The numbers don't lie. They continue to tell the story of disappointment and frustration related to autistic employment. Like the sad refrain of a heart breaking melody, the weight can become unbearable if we focus only on present results. The narrative is all too familiar, autistic adults just can't work in regular job environments because of various sensory challenges which preclude them from being productive. Additionally, the present story line strongly suggests communication limitations serve as an impenetrable barrier from meaningful employment and personal satisfaction. We have the choice to continue to accept the status quo – that is autistic adults are broken and limited, or embrace a future filled with hope and boundless possibilities. Personally, I choose the latter. Our legacy is at stake here as we will be evaluated by future generations not only for personal accomplishments, but more importantly, for the quality of life we created for others. The extent of our charity should not just touch the lives of those like us, but people who are different as well.
Unemployment among autistic adults is a chronic problem throughout the global community. There is a vast disconnect between autistic talent and employers' perceptions which continue to yield unflattering results. Presently there is an 80% unemployment rate for adults on the spectrum during a time when 50,000 teens are transitioning to adulthood annually. The aforementioned statistics are being generous in light of numerous studies indicating an even higher unemployment rate for autistic adults. Matters are even more disheartening in consideration of the job rate among college educated autistic adults. Sadly, 85% of white collar professionals on the autism spectrum are either unemployed or underemployed. Ostensibly, intelligence is not the precluding factor keeping so many gifted people from assimilating into the workforce. What are the reasons for such an abysmal representation of autism in the marketplace? More importantly, what measurable steps can be taken to improve the autism employment rate and where do we begin.
The logical starting point is acknowledging the fact that we indeed have a problem. Moreover, the problem doesn't just lie with autistic families or individuals diagnosed with autism, but society at large. We have a collective responsibility to offer supportive environments that uplift, encourage, nurture, and develop all citizens to be their best. The focal point, up to this point, seems to emphasize changing the person with autism to fit into the job environment and make any changes necessary to adapt. Clearly, this approach is not working as evidenced by continuing efforts to create more socialization programs at the college, and even high school levels. While social skills are an integral part of the job experience, communication still reigns supreme. The axis upon which relationships are built is solid communication. For autistic adults, communication with others is often times difficult – but not impossible.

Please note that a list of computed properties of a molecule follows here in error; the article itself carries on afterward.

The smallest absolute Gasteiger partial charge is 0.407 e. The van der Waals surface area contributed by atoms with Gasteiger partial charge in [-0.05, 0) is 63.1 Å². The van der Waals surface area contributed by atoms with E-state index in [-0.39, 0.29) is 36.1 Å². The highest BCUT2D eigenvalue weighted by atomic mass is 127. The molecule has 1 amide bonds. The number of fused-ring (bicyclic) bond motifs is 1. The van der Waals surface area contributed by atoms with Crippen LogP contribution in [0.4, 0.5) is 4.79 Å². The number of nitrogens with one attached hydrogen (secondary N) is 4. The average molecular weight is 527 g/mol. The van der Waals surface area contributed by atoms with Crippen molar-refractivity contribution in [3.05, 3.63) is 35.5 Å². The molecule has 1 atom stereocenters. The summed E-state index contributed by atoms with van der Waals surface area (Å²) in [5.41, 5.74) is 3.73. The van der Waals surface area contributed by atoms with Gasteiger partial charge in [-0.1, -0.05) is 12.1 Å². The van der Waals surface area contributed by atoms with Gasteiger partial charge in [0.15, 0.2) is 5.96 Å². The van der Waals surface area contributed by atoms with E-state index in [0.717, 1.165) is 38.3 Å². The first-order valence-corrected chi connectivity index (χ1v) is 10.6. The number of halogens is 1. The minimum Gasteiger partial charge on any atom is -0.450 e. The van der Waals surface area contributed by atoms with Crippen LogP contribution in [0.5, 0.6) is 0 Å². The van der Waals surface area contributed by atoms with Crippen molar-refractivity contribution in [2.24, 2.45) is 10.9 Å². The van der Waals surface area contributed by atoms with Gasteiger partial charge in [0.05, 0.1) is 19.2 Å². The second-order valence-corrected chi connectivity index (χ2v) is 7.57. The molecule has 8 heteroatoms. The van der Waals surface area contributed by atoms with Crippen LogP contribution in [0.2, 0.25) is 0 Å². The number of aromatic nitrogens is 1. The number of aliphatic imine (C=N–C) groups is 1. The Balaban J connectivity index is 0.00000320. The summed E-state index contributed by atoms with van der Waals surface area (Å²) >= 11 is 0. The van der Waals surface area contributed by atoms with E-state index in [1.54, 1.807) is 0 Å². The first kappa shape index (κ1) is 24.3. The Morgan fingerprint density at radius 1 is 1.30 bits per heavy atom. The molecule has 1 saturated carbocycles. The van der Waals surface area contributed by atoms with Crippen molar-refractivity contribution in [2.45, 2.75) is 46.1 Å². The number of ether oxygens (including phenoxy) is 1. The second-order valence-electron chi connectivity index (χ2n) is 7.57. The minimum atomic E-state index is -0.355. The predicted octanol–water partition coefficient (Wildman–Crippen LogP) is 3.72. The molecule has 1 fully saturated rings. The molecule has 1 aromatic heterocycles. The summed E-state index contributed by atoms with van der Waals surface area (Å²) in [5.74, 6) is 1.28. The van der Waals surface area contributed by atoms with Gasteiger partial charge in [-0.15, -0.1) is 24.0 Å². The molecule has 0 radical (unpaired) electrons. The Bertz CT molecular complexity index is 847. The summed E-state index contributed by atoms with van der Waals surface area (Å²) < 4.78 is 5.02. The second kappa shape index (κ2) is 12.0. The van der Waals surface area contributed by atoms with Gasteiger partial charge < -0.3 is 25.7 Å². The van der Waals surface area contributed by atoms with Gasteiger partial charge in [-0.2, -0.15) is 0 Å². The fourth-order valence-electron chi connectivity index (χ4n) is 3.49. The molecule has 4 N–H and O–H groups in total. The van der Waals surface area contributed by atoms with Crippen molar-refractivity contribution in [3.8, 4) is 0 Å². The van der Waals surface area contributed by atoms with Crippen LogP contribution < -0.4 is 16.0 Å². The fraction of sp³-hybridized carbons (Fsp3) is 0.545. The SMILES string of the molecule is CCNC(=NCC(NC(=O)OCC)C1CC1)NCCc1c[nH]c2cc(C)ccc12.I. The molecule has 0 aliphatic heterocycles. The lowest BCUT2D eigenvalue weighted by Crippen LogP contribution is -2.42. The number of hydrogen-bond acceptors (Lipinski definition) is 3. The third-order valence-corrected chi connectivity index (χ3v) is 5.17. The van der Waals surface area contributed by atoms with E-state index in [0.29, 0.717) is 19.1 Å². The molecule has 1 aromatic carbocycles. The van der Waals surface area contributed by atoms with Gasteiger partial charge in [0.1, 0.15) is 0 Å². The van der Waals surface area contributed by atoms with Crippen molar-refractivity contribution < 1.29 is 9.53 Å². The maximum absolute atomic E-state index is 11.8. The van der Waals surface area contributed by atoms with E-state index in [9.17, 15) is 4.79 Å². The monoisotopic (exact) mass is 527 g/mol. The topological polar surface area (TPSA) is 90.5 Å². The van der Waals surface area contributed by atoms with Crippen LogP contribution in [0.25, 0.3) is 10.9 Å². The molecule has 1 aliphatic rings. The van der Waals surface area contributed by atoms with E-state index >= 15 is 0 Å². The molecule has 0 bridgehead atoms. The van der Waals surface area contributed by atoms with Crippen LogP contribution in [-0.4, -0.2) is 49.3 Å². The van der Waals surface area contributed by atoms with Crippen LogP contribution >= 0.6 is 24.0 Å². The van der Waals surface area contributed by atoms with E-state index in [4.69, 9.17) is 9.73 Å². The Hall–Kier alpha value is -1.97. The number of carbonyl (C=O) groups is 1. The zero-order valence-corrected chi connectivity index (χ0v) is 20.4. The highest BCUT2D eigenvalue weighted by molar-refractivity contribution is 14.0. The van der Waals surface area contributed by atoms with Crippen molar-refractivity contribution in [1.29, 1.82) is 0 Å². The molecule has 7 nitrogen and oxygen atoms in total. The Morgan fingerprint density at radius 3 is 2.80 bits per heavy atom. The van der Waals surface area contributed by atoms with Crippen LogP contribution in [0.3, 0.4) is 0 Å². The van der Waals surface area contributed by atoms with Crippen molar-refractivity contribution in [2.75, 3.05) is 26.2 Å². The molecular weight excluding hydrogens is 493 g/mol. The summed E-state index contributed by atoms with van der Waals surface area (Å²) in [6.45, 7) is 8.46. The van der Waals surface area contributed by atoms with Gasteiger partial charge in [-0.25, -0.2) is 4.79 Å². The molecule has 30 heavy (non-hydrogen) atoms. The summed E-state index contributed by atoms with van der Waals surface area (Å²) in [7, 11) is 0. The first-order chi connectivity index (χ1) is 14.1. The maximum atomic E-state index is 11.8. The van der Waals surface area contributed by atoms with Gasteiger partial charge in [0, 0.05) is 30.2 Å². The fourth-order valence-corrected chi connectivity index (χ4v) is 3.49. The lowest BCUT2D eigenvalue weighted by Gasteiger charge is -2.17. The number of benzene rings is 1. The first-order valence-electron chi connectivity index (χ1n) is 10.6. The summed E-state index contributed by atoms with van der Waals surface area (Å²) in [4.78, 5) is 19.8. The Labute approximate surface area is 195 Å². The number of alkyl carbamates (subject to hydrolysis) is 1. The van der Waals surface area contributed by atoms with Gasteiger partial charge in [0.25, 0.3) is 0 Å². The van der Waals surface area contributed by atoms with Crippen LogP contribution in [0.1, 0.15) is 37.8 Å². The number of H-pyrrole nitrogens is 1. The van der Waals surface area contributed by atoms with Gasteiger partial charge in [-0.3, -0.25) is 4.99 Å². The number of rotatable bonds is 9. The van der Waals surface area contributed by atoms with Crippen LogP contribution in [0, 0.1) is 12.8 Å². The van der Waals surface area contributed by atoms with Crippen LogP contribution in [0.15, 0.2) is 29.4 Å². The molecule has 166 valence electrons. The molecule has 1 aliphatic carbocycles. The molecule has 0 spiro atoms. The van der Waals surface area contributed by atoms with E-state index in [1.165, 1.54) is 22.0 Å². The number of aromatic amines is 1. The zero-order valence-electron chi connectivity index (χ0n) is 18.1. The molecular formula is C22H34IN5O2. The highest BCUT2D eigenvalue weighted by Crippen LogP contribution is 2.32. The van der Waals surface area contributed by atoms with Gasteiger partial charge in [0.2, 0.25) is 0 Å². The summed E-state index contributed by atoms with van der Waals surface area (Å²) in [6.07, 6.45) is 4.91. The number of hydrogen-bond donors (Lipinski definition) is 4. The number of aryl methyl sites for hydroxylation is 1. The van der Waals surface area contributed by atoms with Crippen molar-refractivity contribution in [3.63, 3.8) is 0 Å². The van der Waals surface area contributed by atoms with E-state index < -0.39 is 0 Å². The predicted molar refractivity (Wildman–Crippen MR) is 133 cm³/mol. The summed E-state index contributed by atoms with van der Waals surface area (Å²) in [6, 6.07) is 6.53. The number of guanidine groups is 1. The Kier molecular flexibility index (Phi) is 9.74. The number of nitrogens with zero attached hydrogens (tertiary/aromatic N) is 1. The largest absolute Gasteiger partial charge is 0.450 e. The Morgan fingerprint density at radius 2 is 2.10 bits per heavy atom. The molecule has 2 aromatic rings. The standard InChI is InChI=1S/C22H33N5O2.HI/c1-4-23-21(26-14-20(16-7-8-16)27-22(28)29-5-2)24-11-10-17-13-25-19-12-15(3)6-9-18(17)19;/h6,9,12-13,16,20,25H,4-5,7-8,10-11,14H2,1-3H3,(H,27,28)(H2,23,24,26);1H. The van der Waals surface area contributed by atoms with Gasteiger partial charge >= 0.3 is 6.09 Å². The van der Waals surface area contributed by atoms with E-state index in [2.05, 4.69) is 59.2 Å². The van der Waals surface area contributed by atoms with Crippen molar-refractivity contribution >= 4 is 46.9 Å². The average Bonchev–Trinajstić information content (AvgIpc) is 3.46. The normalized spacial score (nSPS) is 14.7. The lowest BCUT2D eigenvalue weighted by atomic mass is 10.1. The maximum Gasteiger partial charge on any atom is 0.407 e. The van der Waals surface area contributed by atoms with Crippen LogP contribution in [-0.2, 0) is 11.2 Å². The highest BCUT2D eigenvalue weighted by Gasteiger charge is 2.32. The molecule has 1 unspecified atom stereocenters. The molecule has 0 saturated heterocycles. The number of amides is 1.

The demands of the work environment are only heightened when there are challenges along the way that impede trust and understanding. It all starts, and ends, with communicating intent and purpose in order to understand the grand objective. As a society, we have failed people with autism in a futile attempt to change them and how they interpret the world around them. Today's workplace serves as a microcosm of general society in that the same issues impacting autistic employees on the job, translate to other areas of life. In essence, we have tried to force the proverbial square peg into a round hole. In order to improve the success rate for autistic workers, we need more square holes – that's to say there has to be more companies of all sizes willing to break out of the traditional norm. Employers must get better at communicating with autistic adults and understanding their needs, before expecting them to buy in to the company broader mission.
In the spirit of full transparency, there is an element of fear preventing many companies from embracing autistic employees. It is driven by a number of factors, but primarily misunderstanding and stereotypes are the culprits. We can never fully understand how another person processes information or their response to environmental stimuli. However, we can get to know one autistic person at a time. This is the hurdle companies must surmount before we will see a significant change in both the hiring of and retention rates of autistic employees. There must be one person willing to create a strong communicative work space where autistic workers can thrive without fear of being shamed or even worse terminated. We have the power to change the current course of autistic employment, while presenting opportunities of fulfillment and hope.